Luis Gerardo Rapalo, appellant, v. MJRB LLC

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Supreme Court, Appellate Division, Second Department, New York.

Luis Gerardo Rapalo, appellant, v. MJRB Kings Highway Realty, LLC, et al., respondents (and other titles).

2016–02762 (Index No. 7314/09)

Decided: July 25, 2018

RUTH C. BALKIN, J.P. JOHN M. LEVENTHAL SYLVIA O. HINDS–RADIX LINDA CHRISTOPHER, JJ. Gorayeb & Associates, P.C., New York, N.Y. (Mark H. Edwards of counsel), for appellant. Fabiani Cohen & Hall, LLP, New York, N.Y. (Kevin B. Pollak and Nicole Galletta of counsel), for respondent MJRB Kings Highway Realty, LLC. Ahmuty, Demers & McManus, Albertson, N.Y. (Nicholas M. Cardascia and Glenn A. Kaminska of counsel), for respondent N.Y. A to Z Construction Group, Inc.

Argued—April 2, 2018

DECISION & ORDER

In an action to recover damages for personal injuries, the plaintiff appeals from an order of the Supreme Court, Kings County (David B. Vaughan, J.), dated January 6, 2016.  The order denied the plaintiff's motion for summary judgment on the issue of liability on the cause of action alleging a violation of Labor Law § 240(1) insofar as asserted against the defendant MJRB Kings Highway Realty, LLC.

ORDERED that the order is reversed, on the law, with one bill of costs, and the plaintiff's motion for summary judgment on the issue of liability on the cause of action alleging a violation of Labor Law § 240(1) insofar as asserted against the defendant MJRB Kings Highway Realty, LLC, is granted.

The plaintiff was a construction worker at a building in Brooklyn owned by the defendant MJRB Kings Highway Realty, LLC (hereinafter MJRB).  On January 30, 2009, the plaintiff allegedly was injured when a plank on a scaffold he was erecting broke, causing him to fall approximately 30 feet.  The plaintiff commenced this action against MJRB, among others, alleging, inter alia, a violation of Labor Law § 240(1).  After discovery, the plaintiff moved for summary judgment on the issue of liability against MJRB on the cause of action alleging a violation of Labor Law § 240(1).  MJRB opposed the motion, and the Supreme Court denied it.  The plaintiff appeals, and we reverse.

Under Labor Law § 240(1), owners and general contractors, and their agents, have a nondelegable duty to provide safety devices necessary to protect workers from risks inherent in elevated work sites (see Barreto v Metropolitan Transp.  Auth., 25 NY3d 426, 433;  McCarthy v. Turner Constr., Inc., 17 NY3d 369, 374;  Probst v 11 W. 42 Realty Invs., LLC, 106 AD3d 711, 711).  To succeed on a cause of action under Labor Law § 240(1), a plaintiff must establish that the defendant violated its duty and that the violation proximately caused the plaintiff's injuries (see Barreto v Metropolitan Transp.  Auth., 25 NY3d at 433;  Vivar v. 441 Realty, LLC, 128 AD3d 810, 810).  A worker's comparative negligence is not a defense to a cause of action under Labor Law § 240(1) and does not effect a reduction in liability (see Blake v Neighborhood Hous. Servs. of N.Y. City, 1 NY3d 280, 286;  Cano v. Mid–Valley Oil Co., Inc., 151 AD3d 685, 690;  Robinson v National Grid Energy Mgt., LLC, 150 AD3d 910, 912;  Garzon v. Viola, 124 AD3d 715, 716–717).  When, however, the worker's own conduct is the sole proximate cause of the accident, no recovery under Labor Law § 240(1) is available (see Robinson v. East Med. Ctr., LP, 6 NY3d 550, 554;  Blake v Neighborhood Hous. Servs. of N.Y. City, 1 NY3d at 290).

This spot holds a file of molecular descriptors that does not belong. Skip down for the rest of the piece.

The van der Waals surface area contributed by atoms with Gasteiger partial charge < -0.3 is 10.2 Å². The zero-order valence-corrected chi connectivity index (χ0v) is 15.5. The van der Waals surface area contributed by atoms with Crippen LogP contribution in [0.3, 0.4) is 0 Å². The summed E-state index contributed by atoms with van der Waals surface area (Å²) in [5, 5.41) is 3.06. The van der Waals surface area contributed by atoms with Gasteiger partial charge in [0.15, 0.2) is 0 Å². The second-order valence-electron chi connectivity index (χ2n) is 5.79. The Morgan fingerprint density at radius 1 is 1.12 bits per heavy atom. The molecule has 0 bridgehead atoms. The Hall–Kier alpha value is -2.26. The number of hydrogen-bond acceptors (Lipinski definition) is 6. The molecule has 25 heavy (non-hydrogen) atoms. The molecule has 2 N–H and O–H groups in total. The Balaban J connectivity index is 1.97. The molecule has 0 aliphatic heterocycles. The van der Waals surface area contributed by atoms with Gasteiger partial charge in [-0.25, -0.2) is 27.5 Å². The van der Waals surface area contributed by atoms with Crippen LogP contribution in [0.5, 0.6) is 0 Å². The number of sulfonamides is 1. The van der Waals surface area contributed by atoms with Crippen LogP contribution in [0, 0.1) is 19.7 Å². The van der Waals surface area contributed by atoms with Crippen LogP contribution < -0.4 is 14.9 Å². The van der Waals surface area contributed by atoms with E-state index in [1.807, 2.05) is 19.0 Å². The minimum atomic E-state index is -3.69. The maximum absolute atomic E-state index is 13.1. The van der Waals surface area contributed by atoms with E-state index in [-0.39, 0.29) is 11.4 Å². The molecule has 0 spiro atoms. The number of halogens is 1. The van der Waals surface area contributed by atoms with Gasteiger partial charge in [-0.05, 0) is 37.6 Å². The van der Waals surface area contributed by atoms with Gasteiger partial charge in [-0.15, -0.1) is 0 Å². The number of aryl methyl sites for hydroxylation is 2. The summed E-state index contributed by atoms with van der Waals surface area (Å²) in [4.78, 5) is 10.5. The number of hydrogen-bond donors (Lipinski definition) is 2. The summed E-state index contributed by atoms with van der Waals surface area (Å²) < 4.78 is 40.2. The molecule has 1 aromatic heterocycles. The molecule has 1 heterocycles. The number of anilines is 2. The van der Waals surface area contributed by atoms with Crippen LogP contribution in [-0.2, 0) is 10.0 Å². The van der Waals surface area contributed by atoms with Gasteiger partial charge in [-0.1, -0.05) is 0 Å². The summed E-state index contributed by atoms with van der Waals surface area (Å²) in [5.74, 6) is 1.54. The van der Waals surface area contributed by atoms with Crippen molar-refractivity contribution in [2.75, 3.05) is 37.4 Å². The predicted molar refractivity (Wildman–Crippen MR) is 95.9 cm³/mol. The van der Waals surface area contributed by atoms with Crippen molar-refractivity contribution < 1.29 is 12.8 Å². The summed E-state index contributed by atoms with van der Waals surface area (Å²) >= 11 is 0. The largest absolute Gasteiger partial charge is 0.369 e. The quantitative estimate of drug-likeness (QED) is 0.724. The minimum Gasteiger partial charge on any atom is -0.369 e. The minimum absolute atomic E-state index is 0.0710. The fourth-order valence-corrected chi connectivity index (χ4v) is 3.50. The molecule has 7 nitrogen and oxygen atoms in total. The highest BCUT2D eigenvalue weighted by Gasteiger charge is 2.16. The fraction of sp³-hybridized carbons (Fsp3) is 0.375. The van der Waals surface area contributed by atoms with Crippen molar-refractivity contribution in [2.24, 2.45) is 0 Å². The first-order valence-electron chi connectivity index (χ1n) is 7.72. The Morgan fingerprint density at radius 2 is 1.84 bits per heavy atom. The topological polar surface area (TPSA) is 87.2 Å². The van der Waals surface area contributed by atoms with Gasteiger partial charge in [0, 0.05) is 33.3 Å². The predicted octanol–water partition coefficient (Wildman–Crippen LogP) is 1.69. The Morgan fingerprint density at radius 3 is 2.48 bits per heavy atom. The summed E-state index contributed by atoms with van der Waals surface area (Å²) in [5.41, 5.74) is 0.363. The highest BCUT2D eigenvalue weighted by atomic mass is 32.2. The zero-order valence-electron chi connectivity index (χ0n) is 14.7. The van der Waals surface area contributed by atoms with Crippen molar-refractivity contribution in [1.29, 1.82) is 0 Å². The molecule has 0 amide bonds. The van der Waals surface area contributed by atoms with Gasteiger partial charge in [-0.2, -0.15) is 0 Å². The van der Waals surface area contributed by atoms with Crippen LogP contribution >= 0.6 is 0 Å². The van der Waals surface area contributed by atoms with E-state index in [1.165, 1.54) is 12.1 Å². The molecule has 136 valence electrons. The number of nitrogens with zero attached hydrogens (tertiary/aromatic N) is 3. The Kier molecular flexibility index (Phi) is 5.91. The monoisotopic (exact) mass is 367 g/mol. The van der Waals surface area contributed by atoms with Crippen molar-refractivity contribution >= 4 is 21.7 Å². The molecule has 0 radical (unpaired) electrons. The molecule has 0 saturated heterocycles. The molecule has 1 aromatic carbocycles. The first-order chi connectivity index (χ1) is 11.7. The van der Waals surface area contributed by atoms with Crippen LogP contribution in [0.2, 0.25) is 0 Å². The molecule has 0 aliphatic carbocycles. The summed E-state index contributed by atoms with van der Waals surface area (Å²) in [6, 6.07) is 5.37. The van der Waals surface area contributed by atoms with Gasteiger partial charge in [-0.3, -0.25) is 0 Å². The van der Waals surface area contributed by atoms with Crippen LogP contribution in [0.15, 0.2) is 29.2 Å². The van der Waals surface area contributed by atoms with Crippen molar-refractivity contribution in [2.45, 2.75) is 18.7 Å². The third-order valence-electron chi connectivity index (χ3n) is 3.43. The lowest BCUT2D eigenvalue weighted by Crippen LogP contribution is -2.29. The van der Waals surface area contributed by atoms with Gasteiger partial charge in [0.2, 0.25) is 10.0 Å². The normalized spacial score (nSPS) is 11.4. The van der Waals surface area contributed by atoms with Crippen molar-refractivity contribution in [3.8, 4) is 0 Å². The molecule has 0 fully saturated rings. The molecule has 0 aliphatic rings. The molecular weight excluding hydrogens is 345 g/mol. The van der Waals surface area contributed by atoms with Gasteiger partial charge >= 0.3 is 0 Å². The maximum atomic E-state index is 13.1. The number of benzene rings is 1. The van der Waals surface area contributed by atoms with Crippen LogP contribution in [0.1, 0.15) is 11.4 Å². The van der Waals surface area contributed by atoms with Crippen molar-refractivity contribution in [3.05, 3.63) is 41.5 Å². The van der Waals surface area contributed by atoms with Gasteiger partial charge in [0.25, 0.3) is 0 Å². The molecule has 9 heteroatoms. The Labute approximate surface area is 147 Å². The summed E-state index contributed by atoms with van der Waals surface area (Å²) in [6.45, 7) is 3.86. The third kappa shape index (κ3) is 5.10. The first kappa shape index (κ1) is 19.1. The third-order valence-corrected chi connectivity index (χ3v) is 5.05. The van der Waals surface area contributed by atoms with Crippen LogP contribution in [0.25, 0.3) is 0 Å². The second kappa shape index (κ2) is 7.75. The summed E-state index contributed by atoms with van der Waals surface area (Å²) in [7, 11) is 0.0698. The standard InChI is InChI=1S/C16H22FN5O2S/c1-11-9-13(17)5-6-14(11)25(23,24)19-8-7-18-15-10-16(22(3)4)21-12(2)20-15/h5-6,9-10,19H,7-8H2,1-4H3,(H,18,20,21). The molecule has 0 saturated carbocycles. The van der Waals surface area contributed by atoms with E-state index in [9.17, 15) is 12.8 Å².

Here, the plaintiff established his prima facie entitlement to judgment as a matter of law by submitting evidence that he was not provided with necessary protection from the gravity-related risk of his construction work, and that the absence of the necessary protection was a proximate cause of his injuries (see Cruz v. Cablevision Sys. Corp., 120 AD3d 744, 746;  Chabla v. 72 Greenpoint, LLC, 101 AD3d 928, 928;  Campbell v 111 Chelsea Commerce, L.P., 80 AD3d 721, 721–722).  In opposition, MJRB failed to raise a triable issue of fact (see Batista v. Manhattanville Coll., 28 NY3d 1093, 1094;  Chabla v. 72 Greenpoint, LLC, 101 AD3d at 928–929;  Melchor v. Singh, 90 AD3d 866, 869–870;  cf.  Valente v Lend Lease [US] Constr.  LMB, Inc., 29 NY3d 1104, 1105).  MJRB contends that the plaintiff's failure to use a safety harness was the sole proximate cause of his accident.  There was, however, no evidence that the plaintiff was informed as to where the harnesses were kept and that he was instructed in their use (see Durmiaki v International Bus. Machs.  Corp., 85 AD3d 960, 961;  Milewski v. Caiola, 236 A.D.2d 320).  Moreover, MJRB's contention that the plaintiff was the sole proximate cause of the accident because the scaffold from which he fell was one which he himself was constructing is without merit (see Milewski v. Caiola, 236 A.D.2d at 320;  cf.  Plass v. Solotoff, 5 AD3d 365).  Accordingly, the Supreme Court should have granted the plaintiff's motion for summary judgment on the issue of liability on the cause of action alleging a violation of Labor Law § 240(1) insofar as asserted against MJRB (see Cruz v. Cablevision Sys. Corp., 120 AD3d at 747).

BALKIN, J.P., LEVENTHAL, HINDS–RADIX and CHRISTOPHER, JJ., concur.

ENTER:

Aprilanne Agostino

Clerk of the Court